In Spring of 2014, Karle Teske, long-time SCCC member and training director, gave Jim tips to improve his paddling stroke, and lent him different paddles to try. J.B. Hatler was just as willing to accommodate. Jim found greater speed in different boats and decided to challenge himself, racing almost every weekend in 2014. His improvement took him fast into 2015.
In 2015, Jim finished the 72-Mile South Dakota Kayak Challenge in the K-1 Adventure class in 12 hours, 9 minutes. In 2018, he took first place in 8 hours, 44 minutes. The Des Plaines Canoe Marathon, an 18.5-mile race down the Des Plaines River, starting in Libertyville, Illinois, has run for 62 years, attracting paddlers near and far; in 2017, Jim won the Des Plaines K-1 Men’s Sea Kayak division. Jim credits the SCCC for his confidence, ability, and endurance.
Last year, Jim teamed with Braxton Carter, a formidable paddler from South Dakota, to race the South Dakota Kayak Challenge in the K-2 division. They met for the first time the day before the race, paddled a few minutes, adjusted the boat to accommodate their heights—and won by breaking the course record, finishing in 7 hours, 14 minutes. A high-water year, therefore fast, Jim defers. Still, for someone who started paddling for fun and comfort, an amazing accomplishment. Now Jim embodies the spirit of the SCCC, and lends his expertise to others, whether beginner or advanced.
Janet Perry: Janet has been a strong racer, doing well in multiple disciplines: C-1, C-2, sea kayak, and downriver kayak, for many years. She is a strong advocate for getting more women and younger paddlers and families into paddle sports. And she has succeeded.
“The club has given me some of my very best friends,” she said. “My dear husband for 29 years now.”
Who happens to be Tave Lamperez.
“Such excruciatingly joyous experiences,” she added. “Anyone who can find a way to participate will certainly get at least 2 out of 3 of what I’ve experienced,” giving no odds on finding a spouse.
Joe Crnkovich: Other than a few kayak beers floats and outings with his wife, Kim, Joe Crnkovich had never been into paddling. With a collegiate football back injury he had to address, and tendonitis developing while weightlifting, Joe discovered he could do rows with a light weight. He then thought: Light weight plus lots of reps equals—kayaking.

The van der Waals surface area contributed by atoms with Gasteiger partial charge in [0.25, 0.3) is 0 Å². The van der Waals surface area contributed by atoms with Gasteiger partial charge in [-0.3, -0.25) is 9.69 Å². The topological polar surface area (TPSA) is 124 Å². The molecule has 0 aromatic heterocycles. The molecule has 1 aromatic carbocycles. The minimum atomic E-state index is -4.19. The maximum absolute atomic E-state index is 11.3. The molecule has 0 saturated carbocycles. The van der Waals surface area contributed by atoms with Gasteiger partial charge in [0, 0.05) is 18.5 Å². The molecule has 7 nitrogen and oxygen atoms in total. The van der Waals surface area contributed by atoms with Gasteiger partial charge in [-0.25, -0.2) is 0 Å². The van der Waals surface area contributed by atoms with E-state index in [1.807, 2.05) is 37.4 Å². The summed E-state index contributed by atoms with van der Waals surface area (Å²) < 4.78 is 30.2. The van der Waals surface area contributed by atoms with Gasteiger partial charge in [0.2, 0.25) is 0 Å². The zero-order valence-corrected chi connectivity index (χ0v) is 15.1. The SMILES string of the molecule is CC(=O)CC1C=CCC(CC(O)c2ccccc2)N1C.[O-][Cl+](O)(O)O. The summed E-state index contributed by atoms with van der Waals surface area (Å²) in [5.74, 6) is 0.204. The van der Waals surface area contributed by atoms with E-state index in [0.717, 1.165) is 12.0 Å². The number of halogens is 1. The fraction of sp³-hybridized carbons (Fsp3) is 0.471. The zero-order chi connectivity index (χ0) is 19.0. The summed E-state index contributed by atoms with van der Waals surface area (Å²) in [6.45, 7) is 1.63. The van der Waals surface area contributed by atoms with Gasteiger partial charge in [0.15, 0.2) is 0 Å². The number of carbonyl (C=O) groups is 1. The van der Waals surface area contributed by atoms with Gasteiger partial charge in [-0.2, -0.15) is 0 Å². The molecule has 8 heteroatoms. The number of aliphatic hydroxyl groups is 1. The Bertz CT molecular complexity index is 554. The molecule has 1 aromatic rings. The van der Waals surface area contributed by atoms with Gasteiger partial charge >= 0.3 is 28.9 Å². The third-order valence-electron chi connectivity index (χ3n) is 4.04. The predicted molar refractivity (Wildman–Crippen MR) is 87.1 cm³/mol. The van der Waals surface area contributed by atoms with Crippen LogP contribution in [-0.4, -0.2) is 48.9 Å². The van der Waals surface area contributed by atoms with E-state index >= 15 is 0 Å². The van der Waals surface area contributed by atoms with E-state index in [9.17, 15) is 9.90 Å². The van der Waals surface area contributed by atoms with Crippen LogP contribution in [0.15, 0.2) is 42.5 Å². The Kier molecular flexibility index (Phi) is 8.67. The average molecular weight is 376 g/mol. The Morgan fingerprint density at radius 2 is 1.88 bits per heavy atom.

Joe hauled his 10′ Old Towne Vapor to the DuPage River in June 2018. An hour later, he was hooked. He bought a Wilderness Systems Tsunami 175 and started training 3 days a week, recording his times, which he saw improving. Joe wondered: Other than at the Olympics, does anyone race kayaks? He found the Des Plaines Canoe Marathon website and realized his times were getting competitive.
Joe found the SCCC website and came out to paddle with the group. Although meeting for the first time, J.B. Hatler told Joe to leave his boat home next time, that he’d lend him a boat to train in. With the loaned EPIC 18X, Joe raced as often as possible, focusing on the 2019 Des Plaines Marathon.
He came in second, missing first by 26 seconds.
J.B. Hatler: J.B. was kayaking near Voyageur Landing, north of Elgin, Illinois, with his ten-year-old nephew in June 2008, when he observed canoes and kayaks lining up to race. He watched the event, talked to racers, and learned about the SCCC. When he was younger, J.B. boxed professionally, developing endurance, but leaving him with arthritis in his shoulders and unable to straighten his elbow.
J.B. credits Karl Teske, SCCC Trainer, with following him down the river, coaching him, and correcting his stroke; also, Rich Hodgkins, who lent him multiple boats to try.
Once J.B. began racing, his uncle, Fred Hatler, invited him to the Phatwater Challenge, a 42.5-mile race in Missouri down the Mississippi River. In 2015, he took 11th place in the Missouri 340—that’s 340 miles in 45 hours, 1 minute, with no sleep.
J.B. credits Richard Hodgkins with helping prepare for the race and working as support crew on pit stops to land along the way.
The SCCC Focus
Karl Teske says the SCCC helps people get out on the water and increase interest in paddling. Since its inception, the club has been made up of cruisers and racers, as well as people who liked to do both. People like J.B. Hatler, Jim Pechous, and Joe Crnkovich came into the club with heavy plastic boats, learned how to kayak more efficiently, and moved up to better boats, thereby enjoying the sport more, as well as racing.
Per Karl, early on the club made up almost a third of the USA Olympic Flatwater Team. The club has always been, and still is, made up of great people. Some members race, some don’t. All are benefited by introducing others to paddle sports, helping others improve their abilities, resulting in more enjoyment.
The SCCC website, www.stcharlescanoeclub.com, provides extensive links and articles on the club, paddling organizations, races, charitable efforts, and other events.
Cool Video: Jim Pechous on the Fox, Geneva, IL., awaiting the Big Boy.